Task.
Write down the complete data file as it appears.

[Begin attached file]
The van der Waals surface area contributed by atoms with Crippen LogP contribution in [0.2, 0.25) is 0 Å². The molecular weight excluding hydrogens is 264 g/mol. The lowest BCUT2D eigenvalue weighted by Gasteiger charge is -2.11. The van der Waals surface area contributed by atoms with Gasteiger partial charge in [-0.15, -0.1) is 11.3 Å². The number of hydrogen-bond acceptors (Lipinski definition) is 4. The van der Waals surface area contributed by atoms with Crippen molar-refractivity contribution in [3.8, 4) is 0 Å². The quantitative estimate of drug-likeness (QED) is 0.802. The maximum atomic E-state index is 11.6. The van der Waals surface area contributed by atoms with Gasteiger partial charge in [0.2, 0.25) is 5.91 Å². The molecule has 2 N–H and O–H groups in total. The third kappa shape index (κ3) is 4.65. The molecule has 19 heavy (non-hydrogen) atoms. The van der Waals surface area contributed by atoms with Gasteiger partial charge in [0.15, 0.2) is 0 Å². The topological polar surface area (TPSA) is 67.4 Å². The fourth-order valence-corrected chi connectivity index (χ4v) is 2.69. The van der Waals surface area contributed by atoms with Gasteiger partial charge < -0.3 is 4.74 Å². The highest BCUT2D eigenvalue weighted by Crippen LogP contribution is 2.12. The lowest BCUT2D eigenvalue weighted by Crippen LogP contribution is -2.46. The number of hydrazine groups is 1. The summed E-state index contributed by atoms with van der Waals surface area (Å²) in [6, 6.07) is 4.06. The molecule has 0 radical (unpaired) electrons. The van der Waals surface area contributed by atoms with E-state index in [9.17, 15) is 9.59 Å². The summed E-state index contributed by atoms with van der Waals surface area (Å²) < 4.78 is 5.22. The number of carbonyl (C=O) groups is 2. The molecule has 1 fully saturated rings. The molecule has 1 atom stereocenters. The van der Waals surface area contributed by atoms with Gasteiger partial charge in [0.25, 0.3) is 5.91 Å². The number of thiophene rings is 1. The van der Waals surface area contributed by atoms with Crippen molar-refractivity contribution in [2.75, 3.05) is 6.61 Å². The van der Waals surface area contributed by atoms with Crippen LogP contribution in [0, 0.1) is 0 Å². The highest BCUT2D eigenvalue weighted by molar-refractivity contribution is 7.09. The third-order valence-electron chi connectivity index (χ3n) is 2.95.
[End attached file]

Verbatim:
The van der Waals surface area contributed by atoms with Crippen LogP contribution in [0.2, 0.25) is 0 Å². The molecular weight excluding hydrogens is 264 g/mol. The lowest BCUT2D eigenvalue weighted by Gasteiger charge is -2.11. The van der Waals surface area contributed by atoms with Gasteiger partial charge in [-0.15, -0.1) is 11.3 Å². The number of hydrogen-bond acceptors (Lipinski definition) is 4. The van der Waals surface area contributed by atoms with Crippen molar-refractivity contribution in [3.8, 4) is 0 Å². The quantitative estimate of drug-likeness (QED) is 0.802. The maximum atomic E-state index is 11.6. The van der Waals surface area contributed by atoms with Gasteiger partial charge in [0.2, 0.25) is 5.91 Å². The molecule has 2 N–H and O–H groups in total. The third kappa shape index (κ3) is 4.65. The molecule has 19 heavy (non-hydrogen) atoms. The van der Waals surface area contributed by atoms with Gasteiger partial charge in [0.15, 0.2) is 0 Å². The topological polar surface area (TPSA) is 67.4 Å². The fourth-order valence-corrected chi connectivity index (χ4v) is 2.69. The van der Waals surface area contributed by atoms with Gasteiger partial charge < -0.3 is 4.74 Å². The highest BCUT2D eigenvalue weighted by Crippen LogP contribution is 2.12. The lowest BCUT2D eigenvalue weighted by Crippen LogP contribution is -2.46. The number of hydrazine groups is 1. The summed E-state index contributed by atoms with van der Waals surface area (Å²) in [6, 6.07) is 4.06. The molecule has 0 radical (unpaired) electrons. The van der Waals surface area contributed by atoms with E-state index in [9.17, 15) is 9.59 Å². The summed E-state index contributed by atoms with van der Waals surface area (Å²) < 4.78 is 5.22. The number of carbonyl (C=O) groups is 2. The molecule has 1 fully saturated rings. The molecule has 1 atom stereocenters. The van der Waals surface area contributed by atoms with Gasteiger partial charge in [0.25, 0.3) is 5.91 Å². The number of thiophene rings is 1. The van der Waals surface area contributed by atoms with Crippen molar-refractivity contribution in [2.75, 3.05) is 6.61 Å². The van der Waals surface area contributed by atoms with Crippen LogP contribution in [0, 0.1) is 0 Å². The highest BCUT2D eigenvalue weighted by molar-refractivity contribution is 7.09. The third-order valence-electron chi connectivity index (χ3n) is 2.95.